Alongside these significant areas of work, Hett was also extensively involved in designs for the conversion of existing properties and the construction of new build houses. Among the more unusual of the conversions was that of dog kennels into a bungalow (for Mrs Goldspink at Stonehurst, Ardingly) and a fire station in Lindfield into a bungalow. New buildings included High Coombe in Balcombe where Hett designed a billiards room and servants’ hall for Mr J Spedan Lewis in 1920.

Conversion of dog kennels into bungalow, Stonehurst, Ardingly (AM 818/2/3/187)

Hett died at 11 College Road, Ardingly on 27 November 1978 leaving behind this impressive body of work which can now be accessed at the Record Office.

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The Selsey Tram – the Bumpity Bump

Selsey Tramway 052One hundred and twenty years ago a light railway opened during the August Bank Holiday of 1897 and it became known as the noisiest and most rickety railway in England.

This was the Selsey Tramway, although its official name was the Hundred of Manhood & Selsey Tramways Company Ltd and it operated from Chichester down to the picturesque village of Selsey. Initially operated by small steam locomotives the line was essentially a light railway which local people referred to as “The Tram”.

The Selsey line was built and operated as a tramway to avoid the expense of protected level crossings which were numerous in this flat low lying area. Constructed without any formal Parliamentary order it had no compulsory powers for purchasing land and hence made some inconvenient detours by skirting the fields. The line was entirely unsignalled and the ungated level crossings were protected only by warning signs.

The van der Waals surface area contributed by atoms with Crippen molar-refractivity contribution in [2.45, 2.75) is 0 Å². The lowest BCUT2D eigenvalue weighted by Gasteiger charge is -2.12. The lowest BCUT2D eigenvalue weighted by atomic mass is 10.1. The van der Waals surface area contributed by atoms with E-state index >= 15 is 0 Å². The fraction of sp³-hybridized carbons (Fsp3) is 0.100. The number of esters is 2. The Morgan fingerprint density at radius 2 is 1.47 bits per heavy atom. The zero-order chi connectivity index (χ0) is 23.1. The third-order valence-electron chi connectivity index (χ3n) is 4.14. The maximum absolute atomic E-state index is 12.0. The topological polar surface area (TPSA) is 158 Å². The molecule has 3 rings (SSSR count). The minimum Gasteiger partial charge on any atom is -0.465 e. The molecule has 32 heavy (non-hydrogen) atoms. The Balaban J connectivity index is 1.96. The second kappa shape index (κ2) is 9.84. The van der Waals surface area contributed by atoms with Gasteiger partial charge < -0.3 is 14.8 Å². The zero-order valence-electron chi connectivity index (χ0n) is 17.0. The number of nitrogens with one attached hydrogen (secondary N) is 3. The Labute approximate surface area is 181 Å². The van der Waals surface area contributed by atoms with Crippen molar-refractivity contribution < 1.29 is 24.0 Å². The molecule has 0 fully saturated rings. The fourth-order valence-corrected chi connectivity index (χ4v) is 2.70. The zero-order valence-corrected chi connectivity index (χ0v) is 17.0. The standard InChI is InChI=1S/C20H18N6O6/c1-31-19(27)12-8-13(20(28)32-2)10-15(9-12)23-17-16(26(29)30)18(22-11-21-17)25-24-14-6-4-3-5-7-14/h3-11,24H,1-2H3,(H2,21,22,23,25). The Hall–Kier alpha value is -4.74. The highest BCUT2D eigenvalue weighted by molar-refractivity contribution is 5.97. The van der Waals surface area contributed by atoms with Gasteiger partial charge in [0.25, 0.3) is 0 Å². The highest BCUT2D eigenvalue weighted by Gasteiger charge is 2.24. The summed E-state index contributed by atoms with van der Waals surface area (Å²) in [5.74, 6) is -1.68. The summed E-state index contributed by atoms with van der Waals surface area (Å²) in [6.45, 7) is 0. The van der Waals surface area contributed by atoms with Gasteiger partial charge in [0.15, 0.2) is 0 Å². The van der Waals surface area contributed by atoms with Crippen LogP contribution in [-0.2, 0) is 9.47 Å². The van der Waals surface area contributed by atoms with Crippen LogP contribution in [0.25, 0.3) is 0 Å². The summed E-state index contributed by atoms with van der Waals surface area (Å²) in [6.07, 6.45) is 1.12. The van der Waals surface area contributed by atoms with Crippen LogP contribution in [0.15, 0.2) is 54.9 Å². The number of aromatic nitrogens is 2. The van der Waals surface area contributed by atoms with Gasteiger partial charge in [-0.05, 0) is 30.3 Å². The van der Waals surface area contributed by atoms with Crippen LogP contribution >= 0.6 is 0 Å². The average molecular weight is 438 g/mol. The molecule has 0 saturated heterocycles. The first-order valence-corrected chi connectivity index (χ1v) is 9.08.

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The Selsey Tram on the opening day 27 August 1897. The locomotive ‘Chichester’ is seen ready to depart from Chichester Station, and hour behind schedule

The Tram never ran to time, even the first train was an hour late departing with its official guests. Thereafter every other train was late as it was well know that the driver carried a shotgun on the footplate and would stop the train to go shooting rabbits for his Sunday dinner. Punctuality was not improved by the service rendered to local farmers for if the railway had passed over his land then farmer had the right to travel on the Tram by standing alongside the track and raising his hand to stop the train.

Trains ran according to local circumstances and nobody could be sure when the train would arrive at the other end of the line especially when cows strayed onto the line and the tram was stopped whilst they were rounded up!